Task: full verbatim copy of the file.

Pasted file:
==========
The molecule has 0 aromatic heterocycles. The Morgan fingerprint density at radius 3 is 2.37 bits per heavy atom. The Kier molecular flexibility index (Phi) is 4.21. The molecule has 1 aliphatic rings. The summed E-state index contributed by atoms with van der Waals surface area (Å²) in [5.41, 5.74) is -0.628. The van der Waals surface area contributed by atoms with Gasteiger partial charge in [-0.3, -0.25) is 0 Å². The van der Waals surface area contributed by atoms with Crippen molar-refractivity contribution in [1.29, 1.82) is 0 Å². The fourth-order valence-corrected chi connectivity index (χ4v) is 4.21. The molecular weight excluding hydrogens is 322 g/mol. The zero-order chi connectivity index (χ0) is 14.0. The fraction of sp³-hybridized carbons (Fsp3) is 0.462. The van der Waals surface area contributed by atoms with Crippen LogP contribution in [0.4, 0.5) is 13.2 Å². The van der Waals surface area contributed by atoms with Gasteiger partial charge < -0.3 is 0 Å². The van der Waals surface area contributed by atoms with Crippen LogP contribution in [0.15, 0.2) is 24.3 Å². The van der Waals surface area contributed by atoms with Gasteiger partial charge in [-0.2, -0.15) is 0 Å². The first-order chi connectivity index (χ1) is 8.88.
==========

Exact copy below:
The molecule has 0 aromatic heterocycles. The Morgan fingerprint density at radius 3 is 2.37 bits per heavy atom. The Kier molecular flexibility index (Phi) is 4.21. The molecule has 1 aliphatic rings. The summed E-state index contributed by atoms with van der Waals surface area (Å²) in [5.41, 5.74) is -0.628. The van der Waals surface area contributed by atoms with Gasteiger partial charge in [-0.3, -0.25) is 0 Å². The van der Waals surface area contributed by atoms with Crippen molar-refractivity contribution in [1.29, 1.82) is 0 Å². The fourth-order valence-corrected chi connectivity index (χ4v) is 4.21. The molecular weight excluding hydrogens is 322 g/mol. The zero-order chi connectivity index (χ0) is 14.0. The fraction of sp³-hybridized carbons (Fsp3) is 0.462. The van der Waals surface area contributed by atoms with Crippen LogP contribution in [0.4, 0.5) is 13.2 Å². The van der Waals surface area contributed by atoms with Gasteiger partial charge < -0.3 is 0 Å². The van der Waals surface area contributed by atoms with Crippen LogP contribution in [0.15, 0.2) is 24.3 Å². The van der Waals surface area contributed by atoms with Gasteiger partial charge in [-0.2, -0.15) is 0 Å². The first-order chi connectivity index (χ1) is 8.88.